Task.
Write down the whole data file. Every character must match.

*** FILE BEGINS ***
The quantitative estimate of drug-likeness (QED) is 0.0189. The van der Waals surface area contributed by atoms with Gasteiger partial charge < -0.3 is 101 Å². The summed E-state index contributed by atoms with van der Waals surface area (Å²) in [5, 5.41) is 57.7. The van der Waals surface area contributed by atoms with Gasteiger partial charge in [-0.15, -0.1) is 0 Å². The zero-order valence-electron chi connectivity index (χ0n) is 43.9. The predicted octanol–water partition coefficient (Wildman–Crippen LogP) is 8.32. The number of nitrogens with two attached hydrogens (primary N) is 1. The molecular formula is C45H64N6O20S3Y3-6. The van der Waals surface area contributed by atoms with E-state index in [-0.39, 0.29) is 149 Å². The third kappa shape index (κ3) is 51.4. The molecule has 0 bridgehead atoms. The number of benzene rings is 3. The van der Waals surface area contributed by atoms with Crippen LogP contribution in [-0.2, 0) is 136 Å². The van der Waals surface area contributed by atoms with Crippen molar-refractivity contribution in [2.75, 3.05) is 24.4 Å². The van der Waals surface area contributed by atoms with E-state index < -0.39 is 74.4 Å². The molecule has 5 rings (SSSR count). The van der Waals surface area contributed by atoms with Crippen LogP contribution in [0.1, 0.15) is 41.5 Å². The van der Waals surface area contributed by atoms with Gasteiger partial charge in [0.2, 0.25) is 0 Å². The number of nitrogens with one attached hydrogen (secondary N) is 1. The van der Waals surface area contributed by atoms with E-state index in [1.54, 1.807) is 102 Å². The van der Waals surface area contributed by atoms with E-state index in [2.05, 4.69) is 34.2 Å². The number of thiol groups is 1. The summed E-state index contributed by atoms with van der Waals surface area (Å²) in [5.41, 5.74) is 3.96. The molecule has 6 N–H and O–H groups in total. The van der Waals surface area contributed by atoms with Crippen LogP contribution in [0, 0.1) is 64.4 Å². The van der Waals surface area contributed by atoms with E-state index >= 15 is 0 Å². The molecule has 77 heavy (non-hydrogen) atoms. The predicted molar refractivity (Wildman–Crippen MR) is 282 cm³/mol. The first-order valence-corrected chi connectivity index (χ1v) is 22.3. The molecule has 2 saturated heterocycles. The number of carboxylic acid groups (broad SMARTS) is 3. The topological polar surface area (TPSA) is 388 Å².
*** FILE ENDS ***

The quantitative estimate of drug-likeness (QED) is 0.0189. The van der Waals surface area contributed by atoms with Gasteiger partial charge < -0.3 is 101 Å². The summed E-state index contributed by atoms with van der Waals surface area (Å²) in [5, 5.41) is 57.7. The van der Waals surface area contributed by atoms with Gasteiger partial charge in [-0.15, -0.1) is 0 Å². The zero-order valence-electron chi connectivity index (χ0n) is 43.9. The predicted octanol–water partition coefficient (Wildman–Crippen LogP) is 8.32. The number of nitrogens with two attached hydrogens (primary N) is 1. The molecular formula is C45H64N6O20S3Y3-6. The van der Waals surface area contributed by atoms with E-state index in [-0.39, 0.29) is 149 Å². The third kappa shape index (κ3) is 51.4. The molecule has 0 bridgehead atoms. The number of benzene rings is 3. The van der Waals surface area contributed by atoms with Crippen LogP contribution in [-0.2, 0) is 136 Å². The van der Waals surface area contributed by atoms with Crippen molar-refractivity contribution in [2.75, 3.05) is 24.4 Å². The van der Waals surface area contributed by atoms with E-state index < -0.39 is 74.4 Å². The molecule has 5 rings (SSSR count). The van der Waals surface area contributed by atoms with Crippen LogP contribution in [0.1, 0.15) is 41.5 Å². The van der Waals surface area contributed by atoms with Gasteiger partial charge in [0.2, 0.25) is 0 Å². The number of nitrogens with one attached hydrogen (secondary N) is 1. The van der Waals surface area contributed by atoms with E-state index in [1.54, 1.807) is 102 Å². The van der Waals surface area contributed by atoms with E-state index in [2.05, 4.69) is 34.2 Å². The number of thiol groups is 1. The summed E-state index contributed by atoms with van der Waals surface area (Å²) in [5.41, 5.74) is 3.96. The molecule has 6 N–H and O–H groups in total. The van der Waals surface area contributed by atoms with Crippen LogP contribution in [0, 0.1) is 64.4 Å². The van der Waals surface area contributed by atoms with E-state index >= 15 is 0 Å². The molecule has 77 heavy (non-hydrogen) atoms. The predicted molar refractivity (Wildman–Crippen MR) is 282 cm³/mol. The first-order valence-corrected chi connectivity index (χ1v) is 22.3. The molecule has 2 saturated heterocycles. The number of carboxylic acid groups (broad SMARTS) is 3. The topological polar surface area (TPSA) is 388 Å².